9.18.2009

random notes on my first week of school

I've already mentioned that a long-time wmtc reader, Lisa N, is in the same program as me. She's also going part-time and we're in one class together.

In addition to this, on the first day - in a combined introductory lecture for all four core courses - I saw someone else I recognized, but couldn't think of where I knew her from. The following day, she showed up in my "tutorial" section - the discussion and debate class that follows the lecture - and we must have both remembered the connection at the same time. During introductions, we turned to each other - she said, "I know you!" - and I said, "War resisters!" She is the partner of one of our war resisters!

In my other tutorial, I identified myself as a "writer, blogger and activist". The professor asked me what activism I was involved with, and after I explained, he said he recognized my name: he's a supporter and has housed a resister! Suddenly I realized why his name was familiar to me: from the Campaign mailing list. After class, I stayed to chat for a minute, and learned he and his wife housed a guy I'm friends with, who is also from New York.

Wow! I'm part of a community! I know people here! Very cool!

(When will I stop saying this? Probably never. I now accept that feeling like an outsider and a loner, and being positively joyous every time I realize I'm not, is part of my psyche. And really, it's not a bad thing, because it brings me so many occasions for joy, in situations that I might otherwise take for granted.)

* * * *

Just as there's a broad range of educational and professional backgrounds and goals among my classmates, there's also a very broad range of ethnic backgrounds, as you would expect to find in Toronto, and a decent age range. Although the majority of the students are either recent university graduates or have been working for only a few years, there's a good representation of older students, too.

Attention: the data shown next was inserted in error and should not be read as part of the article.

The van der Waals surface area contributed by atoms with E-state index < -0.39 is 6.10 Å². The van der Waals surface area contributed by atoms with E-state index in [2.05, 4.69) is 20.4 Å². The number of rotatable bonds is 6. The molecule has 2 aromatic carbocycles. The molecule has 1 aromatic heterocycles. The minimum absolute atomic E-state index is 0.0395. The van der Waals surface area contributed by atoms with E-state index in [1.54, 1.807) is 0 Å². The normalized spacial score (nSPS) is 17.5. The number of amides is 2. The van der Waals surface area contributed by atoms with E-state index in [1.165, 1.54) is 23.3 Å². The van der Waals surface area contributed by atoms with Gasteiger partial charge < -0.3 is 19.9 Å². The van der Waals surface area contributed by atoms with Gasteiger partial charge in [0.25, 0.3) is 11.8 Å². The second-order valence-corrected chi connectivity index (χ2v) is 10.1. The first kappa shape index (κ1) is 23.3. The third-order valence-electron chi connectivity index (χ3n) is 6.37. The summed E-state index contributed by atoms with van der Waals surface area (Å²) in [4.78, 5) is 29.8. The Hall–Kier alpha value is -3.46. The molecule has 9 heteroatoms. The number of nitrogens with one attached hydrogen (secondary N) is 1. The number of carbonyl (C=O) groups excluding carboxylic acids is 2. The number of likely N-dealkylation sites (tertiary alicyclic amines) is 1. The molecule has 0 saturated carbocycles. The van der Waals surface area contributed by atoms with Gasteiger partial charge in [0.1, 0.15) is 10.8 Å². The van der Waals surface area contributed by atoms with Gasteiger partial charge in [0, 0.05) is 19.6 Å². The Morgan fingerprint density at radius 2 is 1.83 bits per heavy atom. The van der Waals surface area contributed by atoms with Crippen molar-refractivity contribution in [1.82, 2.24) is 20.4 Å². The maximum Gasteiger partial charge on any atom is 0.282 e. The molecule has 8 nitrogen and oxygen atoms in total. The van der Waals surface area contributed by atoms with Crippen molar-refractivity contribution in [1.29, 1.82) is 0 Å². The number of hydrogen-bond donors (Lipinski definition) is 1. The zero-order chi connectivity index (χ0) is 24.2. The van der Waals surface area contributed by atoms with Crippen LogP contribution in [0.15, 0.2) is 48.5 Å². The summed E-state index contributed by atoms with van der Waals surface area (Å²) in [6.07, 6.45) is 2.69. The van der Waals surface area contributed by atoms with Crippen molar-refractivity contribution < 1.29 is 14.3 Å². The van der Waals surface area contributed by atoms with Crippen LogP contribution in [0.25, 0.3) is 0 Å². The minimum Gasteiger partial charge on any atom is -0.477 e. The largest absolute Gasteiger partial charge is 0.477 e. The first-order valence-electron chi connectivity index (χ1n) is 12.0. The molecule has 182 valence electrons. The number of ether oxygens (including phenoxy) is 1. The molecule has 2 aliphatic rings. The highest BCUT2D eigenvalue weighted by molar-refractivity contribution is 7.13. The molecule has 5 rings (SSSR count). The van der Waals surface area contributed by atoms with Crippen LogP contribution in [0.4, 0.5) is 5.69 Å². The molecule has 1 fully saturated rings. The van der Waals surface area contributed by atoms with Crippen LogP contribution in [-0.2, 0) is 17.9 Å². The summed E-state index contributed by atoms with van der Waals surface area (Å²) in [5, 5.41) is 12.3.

But of all my various fears and anxieties about graduate school, age was not one of them. I've always been involved in multi-generational pursuits. In my pro-choice activism, I was once the youngest member of a group, then years later worked alongside women 15, 20 years younger than me. In the war resisters campaign, there's a spectrum from the older generation of Vietnam-era activists to guys just out of high school. I really enjoy that diversity.

* * * *

In this first week, I sorted some logistical issues, like where the accessible entrances are (for my ankle), whether I want to have my laptop with me (lectures yes, tutorials no), where to have lunch, where I can get work done between classes, and other boring but important things like that.

I commuted by car (I have a secret free parking space), but the traffic was hellish. Allan and I only drive into Toronto during non-peak hours. I'm not used to the stress and bother of constant traffic, and I don't want to be. However, if I take the bus or train, that creates a huge barrier to staying in town for war resisters meetings on Wednesdays. So I'll probably settle on some combination of transit (what I used to call "public transportation") and driving. The traffic won't be so brutal if I only do it once a week.